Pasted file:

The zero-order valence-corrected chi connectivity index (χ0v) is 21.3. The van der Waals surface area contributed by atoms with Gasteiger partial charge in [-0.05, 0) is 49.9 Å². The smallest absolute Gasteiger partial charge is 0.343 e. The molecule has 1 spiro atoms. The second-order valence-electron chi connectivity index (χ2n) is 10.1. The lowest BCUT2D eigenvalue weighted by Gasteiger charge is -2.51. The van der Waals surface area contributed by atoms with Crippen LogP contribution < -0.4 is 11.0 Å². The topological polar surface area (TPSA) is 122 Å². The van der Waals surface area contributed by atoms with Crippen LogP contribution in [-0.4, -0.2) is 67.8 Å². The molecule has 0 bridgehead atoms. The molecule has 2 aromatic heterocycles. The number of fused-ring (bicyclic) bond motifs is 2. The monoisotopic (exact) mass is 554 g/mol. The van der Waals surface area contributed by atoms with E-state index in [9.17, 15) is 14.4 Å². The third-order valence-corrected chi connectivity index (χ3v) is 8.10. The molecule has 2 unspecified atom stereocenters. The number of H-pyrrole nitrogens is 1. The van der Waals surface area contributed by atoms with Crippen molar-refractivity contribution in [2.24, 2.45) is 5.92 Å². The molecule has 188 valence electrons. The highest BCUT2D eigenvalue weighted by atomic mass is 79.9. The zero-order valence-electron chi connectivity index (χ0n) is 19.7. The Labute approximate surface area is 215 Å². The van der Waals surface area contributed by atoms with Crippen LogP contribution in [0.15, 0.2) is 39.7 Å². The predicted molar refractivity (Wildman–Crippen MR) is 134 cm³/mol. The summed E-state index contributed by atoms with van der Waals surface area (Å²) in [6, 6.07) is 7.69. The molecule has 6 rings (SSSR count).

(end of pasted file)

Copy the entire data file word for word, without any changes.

The zero-order valence-corrected chi connectivity index (χ0v) is 21.3. The van der Waals surface area contributed by atoms with Gasteiger partial charge in [-0.05, 0) is 49.9 Å². The smallest absolute Gasteiger partial charge is 0.343 e. The molecule has 1 spiro atoms. The second-order valence-electron chi connectivity index (χ2n) is 10.1. The lowest BCUT2D eigenvalue weighted by Gasteiger charge is -2.51. The van der Waals surface area contributed by atoms with Crippen LogP contribution < -0.4 is 11.0 Å². The topological polar surface area (TPSA) is 122 Å². The van der Waals surface area contributed by atoms with Crippen LogP contribution in [-0.4, -0.2) is 67.8 Å². The molecule has 0 bridgehead atoms. The molecule has 2 aromatic heterocycles. The number of fused-ring (bicyclic) bond motifs is 2. The monoisotopic (exact) mass is 554 g/mol. The van der Waals surface area contributed by atoms with E-state index in [9.17, 15) is 14.4 Å². The third-order valence-corrected chi connectivity index (χ3v) is 8.10. The molecule has 2 unspecified atom stereocenters. The number of H-pyrrole nitrogens is 1. The van der Waals surface area contributed by atoms with Crippen molar-refractivity contribution in [2.24, 2.45) is 5.92 Å². The molecule has 188 valence electrons. The highest BCUT2D eigenvalue weighted by atomic mass is 79.9. The zero-order valence-electron chi connectivity index (χ0n) is 19.7. The Labute approximate surface area is 215 Å². The van der Waals surface area contributed by atoms with Crippen LogP contribution in [0.15, 0.2) is 39.7 Å². The predicted molar refractivity (Wildman–Crippen MR) is 134 cm³/mol. The summed E-state index contributed by atoms with van der Waals surface area (Å²) in [6, 6.07) is 7.69. The molecule has 6 rings (SSSR count).